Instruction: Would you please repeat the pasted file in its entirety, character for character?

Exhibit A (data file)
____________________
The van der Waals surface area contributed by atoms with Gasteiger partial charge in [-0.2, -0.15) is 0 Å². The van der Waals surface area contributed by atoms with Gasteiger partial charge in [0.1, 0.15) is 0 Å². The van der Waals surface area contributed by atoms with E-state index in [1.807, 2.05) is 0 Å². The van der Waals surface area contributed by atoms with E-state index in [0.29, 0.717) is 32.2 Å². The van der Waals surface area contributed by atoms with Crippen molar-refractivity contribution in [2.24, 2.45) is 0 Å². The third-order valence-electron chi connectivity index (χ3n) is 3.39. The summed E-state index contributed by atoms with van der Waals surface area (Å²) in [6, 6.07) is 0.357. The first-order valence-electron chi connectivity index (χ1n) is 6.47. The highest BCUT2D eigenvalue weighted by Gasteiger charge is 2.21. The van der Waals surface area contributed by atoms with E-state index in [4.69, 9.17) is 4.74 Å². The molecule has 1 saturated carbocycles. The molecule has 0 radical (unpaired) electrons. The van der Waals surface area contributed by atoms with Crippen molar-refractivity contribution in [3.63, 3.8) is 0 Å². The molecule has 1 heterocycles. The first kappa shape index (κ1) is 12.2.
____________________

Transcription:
The van der Waals surface area contributed by atoms with Gasteiger partial charge in [-0.2, -0.15) is 0 Å². The van der Waals surface area contributed by atoms with Gasteiger partial charge in [0.1, 0.15) is 0 Å². The van der Waals surface area contributed by atoms with E-state index in [1.807, 2.05) is 0 Å². The van der Waals surface area contributed by atoms with E-state index in [0.29, 0.717) is 32.2 Å². The van der Waals surface area contributed by atoms with Crippen molar-refractivity contribution in [2.24, 2.45) is 0 Å². The third-order valence-electron chi connectivity index (χ3n) is 3.39. The summed E-state index contributed by atoms with van der Waals surface area (Å²) in [6, 6.07) is 0.357. The first-order valence-electron chi connectivity index (χ1n) is 6.47. The highest BCUT2D eigenvalue weighted by Gasteiger charge is 2.21. The van der Waals surface area contributed by atoms with E-state index in [4.69, 9.17) is 4.74 Å². The molecule has 1 saturated carbocycles. The molecule has 0 radical (unpaired) electrons. The van der Waals surface area contributed by atoms with Crippen molar-refractivity contribution in [3.63, 3.8) is 0 Å². The molecule has 1 heterocycles. The first kappa shape index (κ1) is 12.2.